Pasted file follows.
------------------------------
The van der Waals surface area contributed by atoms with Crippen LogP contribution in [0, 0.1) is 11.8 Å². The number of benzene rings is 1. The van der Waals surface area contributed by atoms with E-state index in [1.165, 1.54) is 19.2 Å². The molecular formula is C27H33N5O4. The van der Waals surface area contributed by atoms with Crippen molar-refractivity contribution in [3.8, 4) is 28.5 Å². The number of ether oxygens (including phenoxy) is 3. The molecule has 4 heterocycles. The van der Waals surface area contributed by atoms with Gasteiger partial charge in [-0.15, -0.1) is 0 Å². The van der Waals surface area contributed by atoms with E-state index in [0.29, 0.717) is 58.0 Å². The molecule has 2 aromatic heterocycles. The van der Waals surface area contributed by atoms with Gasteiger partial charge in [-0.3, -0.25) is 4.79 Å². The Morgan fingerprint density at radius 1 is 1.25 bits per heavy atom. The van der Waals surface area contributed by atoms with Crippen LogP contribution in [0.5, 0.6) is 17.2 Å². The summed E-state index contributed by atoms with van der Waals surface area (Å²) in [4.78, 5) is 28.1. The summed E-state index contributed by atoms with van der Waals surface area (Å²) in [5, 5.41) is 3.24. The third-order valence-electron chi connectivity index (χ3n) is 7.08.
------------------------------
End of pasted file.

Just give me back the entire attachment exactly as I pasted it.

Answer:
The van der Waals surface area contributed by atoms with Crippen LogP contribution in [0, 0.1) is 11.8 Å². The number of benzene rings is 1. The van der Waals surface area contributed by atoms with E-state index in [1.165, 1.54) is 19.2 Å². The molecular formula is C27H33N5O4. The van der Waals surface area contributed by atoms with Crippen molar-refractivity contribution in [3.8, 4) is 28.5 Å². The number of ether oxygens (including phenoxy) is 3. The molecule has 4 heterocycles. The van der Waals surface area contributed by atoms with Gasteiger partial charge in [-0.15, -0.1) is 0 Å². The van der Waals surface area contributed by atoms with E-state index in [0.29, 0.717) is 58.0 Å². The molecule has 2 aromatic heterocycles. The van der Waals surface area contributed by atoms with Gasteiger partial charge in [-0.3, -0.25) is 4.79 Å². The Morgan fingerprint density at radius 1 is 1.25 bits per heavy atom. The van der Waals surface area contributed by atoms with Crippen LogP contribution in [0.5, 0.6) is 17.2 Å². The summed E-state index contributed by atoms with van der Waals surface area (Å²) in [4.78, 5) is 28.1. The summed E-state index contributed by atoms with van der Waals surface area (Å²) in [5, 5.41) is 3.24. The third-order valence-electron chi connectivity index (χ3n) is 7.08.